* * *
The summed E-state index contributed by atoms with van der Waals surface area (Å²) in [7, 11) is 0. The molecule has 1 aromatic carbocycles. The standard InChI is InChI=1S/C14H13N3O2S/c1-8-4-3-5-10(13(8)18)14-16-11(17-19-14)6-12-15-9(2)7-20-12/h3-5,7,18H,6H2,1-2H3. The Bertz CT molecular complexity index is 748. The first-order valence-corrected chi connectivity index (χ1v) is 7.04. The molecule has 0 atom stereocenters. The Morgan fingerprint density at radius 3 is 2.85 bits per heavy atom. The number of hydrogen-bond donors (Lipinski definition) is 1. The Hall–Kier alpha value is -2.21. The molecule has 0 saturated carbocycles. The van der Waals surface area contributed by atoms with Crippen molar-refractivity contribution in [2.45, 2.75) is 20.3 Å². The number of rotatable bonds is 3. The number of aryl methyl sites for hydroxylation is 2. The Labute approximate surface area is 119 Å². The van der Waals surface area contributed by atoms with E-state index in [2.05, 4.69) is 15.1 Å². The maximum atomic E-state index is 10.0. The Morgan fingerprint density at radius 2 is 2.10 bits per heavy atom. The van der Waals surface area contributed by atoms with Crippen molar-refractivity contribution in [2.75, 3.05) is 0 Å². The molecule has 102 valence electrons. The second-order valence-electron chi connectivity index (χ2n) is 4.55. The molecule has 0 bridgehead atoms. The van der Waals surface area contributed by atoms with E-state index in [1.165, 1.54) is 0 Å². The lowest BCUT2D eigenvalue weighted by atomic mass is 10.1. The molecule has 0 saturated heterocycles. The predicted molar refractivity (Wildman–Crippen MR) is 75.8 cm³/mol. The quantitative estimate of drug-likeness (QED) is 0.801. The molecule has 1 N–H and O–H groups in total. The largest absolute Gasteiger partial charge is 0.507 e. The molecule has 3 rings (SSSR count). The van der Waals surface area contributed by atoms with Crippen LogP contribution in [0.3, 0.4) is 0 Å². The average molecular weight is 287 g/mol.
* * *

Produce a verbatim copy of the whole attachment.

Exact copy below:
The summed E-state index contributed by atoms with van der Waals surface area (Å²) in [7, 11) is 0. The molecule has 1 aromatic carbocycles. The standard InChI is InChI=1S/C14H13N3O2S/c1-8-4-3-5-10(13(8)18)14-16-11(17-19-14)6-12-15-9(2)7-20-12/h3-5,7,18H,6H2,1-2H3. The Bertz CT molecular complexity index is 748. The first-order valence-corrected chi connectivity index (χ1v) is 7.04. The molecule has 0 atom stereocenters. The Morgan fingerprint density at radius 3 is 2.85 bits per heavy atom. The number of hydrogen-bond donors (Lipinski definition) is 1. The Hall–Kier alpha value is -2.21. The molecule has 0 saturated carbocycles. The van der Waals surface area contributed by atoms with Crippen molar-refractivity contribution in [2.45, 2.75) is 20.3 Å². The number of rotatable bonds is 3. The number of aryl methyl sites for hydroxylation is 2. The Labute approximate surface area is 119 Å². The van der Waals surface area contributed by atoms with E-state index in [2.05, 4.69) is 15.1 Å². The maximum atomic E-state index is 10.0. The Morgan fingerprint density at radius 2 is 2.10 bits per heavy atom. The van der Waals surface area contributed by atoms with Crippen molar-refractivity contribution in [2.75, 3.05) is 0 Å². The molecule has 102 valence electrons. The second-order valence-electron chi connectivity index (χ2n) is 4.55. The molecule has 0 bridgehead atoms. The van der Waals surface area contributed by atoms with E-state index in [1.165, 1.54) is 0 Å². The lowest BCUT2D eigenvalue weighted by atomic mass is 10.1. The molecule has 0 saturated heterocycles. The predicted molar refractivity (Wildman–Crippen MR) is 75.8 cm³/mol. The quantitative estimate of drug-likeness (QED) is 0.801. The molecule has 1 N–H and O–H groups in total. The largest absolute Gasteiger partial charge is 0.507 e. The molecule has 3 rings (SSSR count). The van der Waals surface area contributed by atoms with Crippen LogP contribution in [0.3, 0.4) is 0 Å². The average molecular weight is 287 g/mol.